The majority of warblers who summer in New England or points north have fled south by early November. The occasional Pine, Palm, Nashville, Orange-crowned, or less common vagrant Warbler may linger well into the new year (or even overwinter), but odds are if you see a warbler in late fall or winter, you're probably along the coast, and the bird is most likely a Yellow-rumped Warbler.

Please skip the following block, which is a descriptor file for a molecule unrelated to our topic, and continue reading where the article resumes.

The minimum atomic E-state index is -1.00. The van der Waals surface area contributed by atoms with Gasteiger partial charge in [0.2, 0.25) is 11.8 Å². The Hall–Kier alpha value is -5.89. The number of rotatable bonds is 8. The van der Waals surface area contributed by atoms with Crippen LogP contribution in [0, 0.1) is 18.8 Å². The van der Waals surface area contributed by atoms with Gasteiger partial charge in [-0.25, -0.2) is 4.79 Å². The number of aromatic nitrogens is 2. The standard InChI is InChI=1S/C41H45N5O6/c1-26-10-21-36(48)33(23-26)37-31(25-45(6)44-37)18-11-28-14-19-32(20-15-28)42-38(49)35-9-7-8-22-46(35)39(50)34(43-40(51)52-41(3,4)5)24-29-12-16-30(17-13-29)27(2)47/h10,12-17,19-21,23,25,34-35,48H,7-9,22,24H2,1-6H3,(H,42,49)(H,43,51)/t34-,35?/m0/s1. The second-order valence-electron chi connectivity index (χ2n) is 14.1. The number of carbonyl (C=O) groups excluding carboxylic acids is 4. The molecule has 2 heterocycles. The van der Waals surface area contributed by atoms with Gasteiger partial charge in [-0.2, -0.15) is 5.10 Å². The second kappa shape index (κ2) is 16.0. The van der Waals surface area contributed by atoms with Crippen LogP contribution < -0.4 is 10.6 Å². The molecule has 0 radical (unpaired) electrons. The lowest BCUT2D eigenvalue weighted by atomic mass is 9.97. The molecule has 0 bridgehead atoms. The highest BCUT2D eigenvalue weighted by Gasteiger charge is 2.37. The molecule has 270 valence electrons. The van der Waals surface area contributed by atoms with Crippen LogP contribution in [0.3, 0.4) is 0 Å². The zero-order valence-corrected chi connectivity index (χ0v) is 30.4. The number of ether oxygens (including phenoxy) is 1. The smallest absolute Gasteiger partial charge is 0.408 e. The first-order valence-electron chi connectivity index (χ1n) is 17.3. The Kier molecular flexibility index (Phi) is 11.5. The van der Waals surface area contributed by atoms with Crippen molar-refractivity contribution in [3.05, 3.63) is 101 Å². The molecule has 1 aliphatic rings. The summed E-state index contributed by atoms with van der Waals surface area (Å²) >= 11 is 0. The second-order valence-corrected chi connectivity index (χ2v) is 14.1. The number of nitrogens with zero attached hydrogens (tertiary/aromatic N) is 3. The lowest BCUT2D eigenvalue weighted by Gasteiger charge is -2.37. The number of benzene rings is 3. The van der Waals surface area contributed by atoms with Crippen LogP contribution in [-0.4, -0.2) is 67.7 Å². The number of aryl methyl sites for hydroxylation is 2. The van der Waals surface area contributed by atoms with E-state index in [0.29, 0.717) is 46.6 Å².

Yellow-rumps are insect eaters, but also seek fruit in fall, like that of Small Bayberry (Morella caroliniensis) and Poison-ivy (Toxicodendron radicans, see Quiz #30). Aside from their bright yellow-rumps (which account for their nickname "Butter-butts"), fall birds tend to be drab with streaked chests and yellow sides of variable brightness. In spring, adult males have a black mask and bright yellow sides, rump and crown. As they forage, Yellow-rumped Warblers give frequent call notes, which are most often what alert me to their presence.